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United States v. Oliver

United States District Court, E.D. Virginia, Richmond Division

April 20, 2018

JOHN E. OLIVER, Petitioner.


         Petitioner, a federal inmate proceeding with counsel, submitted this successive motion under 28 U.S.C. § 2255 to vacate, set aside, or correct his sentence ("§ 2255 Motion, " ECF No. 276).[1] Petitioner argues that in light of the Supreme Court's ruling in Johnson v. United States, 135 S.Ct. 2551 (2015), his guidelines sentence is unconstitutional. (§ 2255 Mot. 5-11.) The Government has responded. (ECF No. 281.) Petitioner has replied. (ECF No. 284.) For the reasons set forth below, the Court will deny Petitioner's § 2255 Motion as barred by 28 U.S.C. § 2255(h)(2) and untimely.


         On February 9, 2000, Petitioner pled guilty to conspiracy to possess with intent to distribute at least one kilogram of methamphetamine. (Presentence Report (hereinafter, "PSR"), at 1.) The probation officer prepared a PSR for Petitioner prior to sentencing. In the PSR, the probation officer found Petitioner to be a career offender because the offense of conviction was a felony controlled substance offense and Petitioner previously had been convicted of at least two prior felony convictions of either a crime of violence or a controlled substance offense. (Id. ¶ 129.)[2] Based on the career offender enhancement, Petitioner's Offense Level Total was 34 and his Criminal History Category increased from Level III to Level VI. (See Id. Wksht D, at 1.) Petitioner's sentencing guidelines range was 262 to 327 months of incarceration. (Id.) At the time Petitioner was sentenced, the United States Sentencing Guidelines ("USSG") were deemed mandatory. See United States v. Booker, 543 U.S. 220, 233 (2005).

         By Order entered on May 23, 2002, the Court denied Petitioner's first 28 U.S.C. § 2255 motion. (See ECF No. 227.) On July 12, 2016, the United States Court of Appeals for the Fourth Circuit granted Petitioner authorization to file this successive § 2255 motion. (ECF No. 274, at 1.) As discussed below, Petitioner's claim is barred by 28 U.S.C. § 2255(h)(2) as successive and is untimely under 28 U.S.C. § 2255(f).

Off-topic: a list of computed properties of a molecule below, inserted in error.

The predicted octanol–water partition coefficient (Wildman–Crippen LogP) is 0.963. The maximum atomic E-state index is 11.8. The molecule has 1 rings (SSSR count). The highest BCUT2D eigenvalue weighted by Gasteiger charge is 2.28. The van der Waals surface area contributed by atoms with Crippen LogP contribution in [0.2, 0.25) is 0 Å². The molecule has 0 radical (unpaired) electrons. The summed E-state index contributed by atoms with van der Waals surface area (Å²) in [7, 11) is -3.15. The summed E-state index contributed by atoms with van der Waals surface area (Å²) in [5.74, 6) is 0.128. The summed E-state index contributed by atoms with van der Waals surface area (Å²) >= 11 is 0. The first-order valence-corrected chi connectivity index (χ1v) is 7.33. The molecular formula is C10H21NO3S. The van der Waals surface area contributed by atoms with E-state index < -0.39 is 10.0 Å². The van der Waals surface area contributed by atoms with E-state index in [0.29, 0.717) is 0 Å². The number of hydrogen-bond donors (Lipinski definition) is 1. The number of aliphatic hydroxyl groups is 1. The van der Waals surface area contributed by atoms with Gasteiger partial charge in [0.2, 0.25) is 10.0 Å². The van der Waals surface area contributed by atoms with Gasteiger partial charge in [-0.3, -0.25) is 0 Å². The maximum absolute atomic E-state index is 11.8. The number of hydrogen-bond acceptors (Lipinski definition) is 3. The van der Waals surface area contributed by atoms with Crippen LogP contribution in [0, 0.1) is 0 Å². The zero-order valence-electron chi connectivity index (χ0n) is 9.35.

II. ANALYSIS

         A. Petitioner Fails to Satisfy the Standard for Successive § 2255 Motions

         The Fourth Circuit granted Petitioner pre-filing authorization to file a successive motion in this Court pursuant to 28 U.S.C. § 2255(h)(2). Under § 2255(h)(2), Petitioner must demonstrate that his claim is based upon "a new rule of constitutional law, made retroactive to cases on collateral review by the Supreme Court, that was previously unavailable." 28 U.S.C. § 2255(h)(2). In his § 2255 Motion, Petitioner raises entitlement to relief based upon the following claim:[3]

Claim One: "In light of Johnson, Mr. Oliver does not qualify as a career offender." (ECF No. 271, at 5 (emphasis omitted) (capitalization corrected).)

         The Fourth Circuit's determination that Petitioner satisfies § 2255(h) "is 'tentative in the following sense: the district court must dismiss the motion that [the Fourth Circuit has] allowed the applicant to file, without reaching the merits of the motion, if the court finds that the movant has not satisfied the requirements for the filing of such a motion.'" McLeod v. Peguese, 337 Fed.Appx. 316, 324 (4th Cir. 2009) (quoting Bennett v. United States, 119 F.3d 468, 470 (7th Cir. 1997)). Thus, it is necessary to examine Petitioner's claim and dismiss it, if the Court finds that it is barred under § 2255(h). See United States v. MacDonald, 641 F.3d 596, 604 (4th Cir. 2011) (citing United States v. Winestock, 340 F.3d 200, 205 (4th Cir. 2003)).